The basis for the return of the world's financial markets to growth were yesterday's statements (heard late in the evening Moscow time) by representatives of the US Federal Reserve System. They effectively promised to "increase liquidity" if the situation…
Text of report by Russian political commentary website Politkom.ru on 10 August
[Report by Ivan Preobrazhenskiy, leader of IA Rosbalt's political desk: "Premature End to Panic"]
The Federal Reserve System in the United States, the Ministry of Finances in Russia, and financial departments in other countries have put an end to the financial panic that arose at the end of last week. Real monetary "injections" for the financial markets, and to a greater extent, even the simple promise to pour money on the fire, were enough, many people think, to avert a second wave of financial economic crisis. However, in reality, it is rather too early to rejoice. And the rouble could still easily be devalued, oil prices go down again, and the US economy enter the stage of recession. After all, the main cause - the gigantic, simply unmanageable debts of those states that after 2008 assumed the obligations of major corporations - has not gone anywhere.
The basis for the return of the world's financial markets to growth were yesterday's statements (heard late in the evening Moscow time) by representatives of the US Federal Reserve System. They effectively promised to "increase liquidity" if the situation on the stock markets does not enter a normal channel, and the United States' debt problem remains as acute. And after this, the American stock markets quietly crept upward. True, not with the fervour with which, before this, they collapsed into the "minus" abyss.
Incidentally, Russia also resorted to measures similar to those employed by the Americans. Here things were not limited to Vladimir Putin's promises alone. In order to stabilize the situation, the Ministry of Finances floated temporarily available budget funds to the tune of 40 billion roubles. In the upshot, the combination of the external and internal factors brought some long-awaited calm to the Russian stock markets. Like the American markets, they resumed their growth. Accordingly, the US dollar exchange rate also fell slightly against the Russian rouble. It may appear that Russians can relax. And that those of them who managed to open "metal" accounts in banks, or who bought investment coins, can altogether grow sick at heart, because the growth of prices on the most important valuable metal virtually stopped. However, such an optimistic conclusion is premature.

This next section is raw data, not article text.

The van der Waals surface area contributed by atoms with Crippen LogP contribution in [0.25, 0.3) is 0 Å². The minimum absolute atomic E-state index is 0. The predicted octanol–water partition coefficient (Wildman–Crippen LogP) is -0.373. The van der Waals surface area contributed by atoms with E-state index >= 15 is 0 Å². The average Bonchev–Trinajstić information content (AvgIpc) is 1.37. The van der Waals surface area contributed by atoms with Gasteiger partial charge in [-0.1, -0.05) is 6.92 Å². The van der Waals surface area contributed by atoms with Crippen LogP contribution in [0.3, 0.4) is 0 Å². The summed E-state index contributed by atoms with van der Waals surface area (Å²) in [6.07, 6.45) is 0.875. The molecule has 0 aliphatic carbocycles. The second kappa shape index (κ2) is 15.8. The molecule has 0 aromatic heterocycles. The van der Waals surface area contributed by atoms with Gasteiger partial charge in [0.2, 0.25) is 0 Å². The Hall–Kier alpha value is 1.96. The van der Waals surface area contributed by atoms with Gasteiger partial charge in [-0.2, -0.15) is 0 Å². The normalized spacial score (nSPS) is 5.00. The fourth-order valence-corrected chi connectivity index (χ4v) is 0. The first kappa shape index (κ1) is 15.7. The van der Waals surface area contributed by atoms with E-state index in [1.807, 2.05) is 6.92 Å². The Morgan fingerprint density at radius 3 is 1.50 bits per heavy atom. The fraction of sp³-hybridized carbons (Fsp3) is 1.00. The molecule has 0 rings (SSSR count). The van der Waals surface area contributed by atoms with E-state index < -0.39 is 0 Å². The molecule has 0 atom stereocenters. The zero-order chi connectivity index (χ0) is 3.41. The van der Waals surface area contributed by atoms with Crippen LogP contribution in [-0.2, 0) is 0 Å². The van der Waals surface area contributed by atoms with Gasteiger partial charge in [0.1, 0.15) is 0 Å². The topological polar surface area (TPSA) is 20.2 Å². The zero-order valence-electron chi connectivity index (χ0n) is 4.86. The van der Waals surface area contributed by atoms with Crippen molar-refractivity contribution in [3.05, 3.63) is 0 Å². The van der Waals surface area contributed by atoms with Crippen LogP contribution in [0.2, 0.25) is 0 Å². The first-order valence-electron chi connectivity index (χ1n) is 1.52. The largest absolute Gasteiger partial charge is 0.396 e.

The first sign is the continuing, albeit limply, fall of the rouble exchange rate. Against the Euro, if not the dollar. Second, there is the continuing growth in the price of gold. Albeit not such significant growth as in the previous few days, but tangible growth all the same. Finally, the third indirect sign is the bankruptcies of small tourist firms and airlines that have been observed in Russia. It does not testify directly to continuing instability in the financial markets, of course. However, it is painfully reminiscent of the 2008 situation, when the first financial problems also began among tour operators and air carriers, and it all ended with a large-scale market collapse and a pronounced devaluation of the rouble.
In point of fact, it is devaluation that is predicted by many analysts as the first, and most probable consequence of what has happened. In other words, we can expect, if not in the next month or two, then in the foreseeable future, a fall in the rouble exchange rate, and, in parallel, inflation, with all its charms; that is to say, first and foremost, rising prices and tariffs. Even entirely official people do not conceal this. For example, Deputy Finance Minister Sergey Storchak, justifying the need for the population to have roubles in their hands by the fact that they buy bread with these same roubles, nevertheless says: "When it comes to large sums of savings, there is still some sense in turning to exotic currencies. But if it is a question of the comparatively small sums of money that our population has in their hands, it is not worth abandoning the dollar."
So that it is clearly not worth being in a hurry. Even if those who optimistically state that the panic of recent days is not the first phase of an burgeoning new world economic crisis are right, for Russia individually, its own micro-crisis is virtually guaranteed. It is especially likely if oil prices, which ground to a halt rather than beginning to go up, continue over the next few days the fall began earlier, and drop below the 80 dollars per barrel barrier.
Admittedly, it is after the elections that one should most likely prepare for a collapse. It is then that it is most possible. Because, as many experts note, before the elections, political objectives are more important for the Russian authorities than economic ones, and even though accumulated funds are not as considerable as in 2008, all the same, they are entirely sufficient to "stretch" until the spring of 2012 and to elect a president. Well, and after that, he will have six years to combat all possible crises.
Credit: Politkom.ru website, Moscow, in Russian 10 Aug 11
Politkom.ru website, Moscow, in Russian 10 Aug 11/BBC Monitoring/(c) BBC